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ORIGINAL ARTICLE
Year : 2022  |  Volume : 66  |  Issue : 4  |  Page : 451-457

Social isolation, social support, and psychological distress among the elderly during the COVID-19 pandemic: A cross-sectional study from central India


1 Assistant Professor, All India Institute of Medical Sciences, Nagpur, Maharashtra, India
2 Assistant Professor, Mahatma Gandhi Fuji Guruji Social Work Studies Centre, Wardha, Maharashtra, India
3 Professor, Department of Community Medicine, All India Institute of Medical Sciences, Nagpur, Maharashtra, India

Correspondence Address:
Pradeep Deshmukh
Department of Community Medicine, All India Institute of Medical Sciences, Nagpur - 441 108, Maharashtra
India
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Source of Support: None, Conflict of Interest: None


DOI: 10.4103/ijph.ijph_482_22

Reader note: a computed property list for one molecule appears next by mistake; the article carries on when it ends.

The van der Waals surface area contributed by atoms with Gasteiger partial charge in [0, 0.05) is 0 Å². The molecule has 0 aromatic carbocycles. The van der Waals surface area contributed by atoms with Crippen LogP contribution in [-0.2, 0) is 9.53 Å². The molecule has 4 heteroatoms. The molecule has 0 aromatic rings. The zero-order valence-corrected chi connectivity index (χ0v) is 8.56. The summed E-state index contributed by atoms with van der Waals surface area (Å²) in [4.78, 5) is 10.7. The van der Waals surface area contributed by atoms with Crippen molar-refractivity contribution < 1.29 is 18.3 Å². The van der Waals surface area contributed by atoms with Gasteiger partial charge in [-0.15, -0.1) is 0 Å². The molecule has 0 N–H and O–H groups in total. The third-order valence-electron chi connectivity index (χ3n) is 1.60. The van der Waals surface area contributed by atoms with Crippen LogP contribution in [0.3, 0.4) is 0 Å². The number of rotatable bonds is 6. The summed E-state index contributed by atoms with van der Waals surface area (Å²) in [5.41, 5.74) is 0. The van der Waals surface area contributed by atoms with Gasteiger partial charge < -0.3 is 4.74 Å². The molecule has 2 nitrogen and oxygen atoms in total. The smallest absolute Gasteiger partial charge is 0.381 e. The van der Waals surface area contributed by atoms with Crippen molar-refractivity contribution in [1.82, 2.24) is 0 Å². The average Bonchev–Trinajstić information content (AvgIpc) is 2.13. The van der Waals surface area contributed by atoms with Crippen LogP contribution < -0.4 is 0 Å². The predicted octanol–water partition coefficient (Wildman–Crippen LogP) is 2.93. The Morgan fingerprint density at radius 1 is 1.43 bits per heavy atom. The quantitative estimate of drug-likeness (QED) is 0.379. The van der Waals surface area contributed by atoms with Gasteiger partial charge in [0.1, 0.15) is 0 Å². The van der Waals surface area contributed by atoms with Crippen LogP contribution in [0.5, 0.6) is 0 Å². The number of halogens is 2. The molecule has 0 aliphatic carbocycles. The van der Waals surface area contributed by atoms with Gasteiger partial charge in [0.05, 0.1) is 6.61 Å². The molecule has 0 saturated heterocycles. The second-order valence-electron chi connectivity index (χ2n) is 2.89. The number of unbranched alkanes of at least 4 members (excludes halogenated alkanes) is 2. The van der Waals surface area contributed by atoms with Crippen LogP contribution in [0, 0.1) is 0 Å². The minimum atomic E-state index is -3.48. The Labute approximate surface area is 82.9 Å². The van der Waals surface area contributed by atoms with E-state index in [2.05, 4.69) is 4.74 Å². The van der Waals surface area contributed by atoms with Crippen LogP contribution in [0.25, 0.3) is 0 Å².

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Background: In the present COVID-19 pandemic, social distancing measures have been advised to protect elderly from infection which might have led to poor mental health state. Objective: A cross-sectional study was carried out to assess the magnitude of social isolation, social support, and psychological distress among the elderly during the COVID-19 pandemic in Central India. Methods: The estimated sample size was 1535. The sample was equally distributed among rural, semiurban, and urban strata of districts. Social isolation was measured using Lubben's Social Network Scale-Revised, and psychological distress was assessed using Kessler K10 Psychological Distress Scale. Other parameters such as a history of COVID-19 illness and COVID-19 vaccination were assessed. Results: The prevalence of social isolation was higher at 23.6% during the COVID-19 pandemic compared to before the pandemic period (15.0%). The majority perceived a high level of social support during the pandemic (55.3%) and 39.9% received moderate support. Overall, 18.4% of the respondents had psychological distress. Out of them, 56.2% had mild distress, 20.1% had moderate distress, and 23.7% had severe distress. Significant predictors of psychological distress were female gender, lower socioeconomic status, history of COVID-19 disease among the participants, social isolation, and lack of social support. Conclusion: Social isolation and lack of social support were significant predictors of psychological distress among the elderly during the pandemic.


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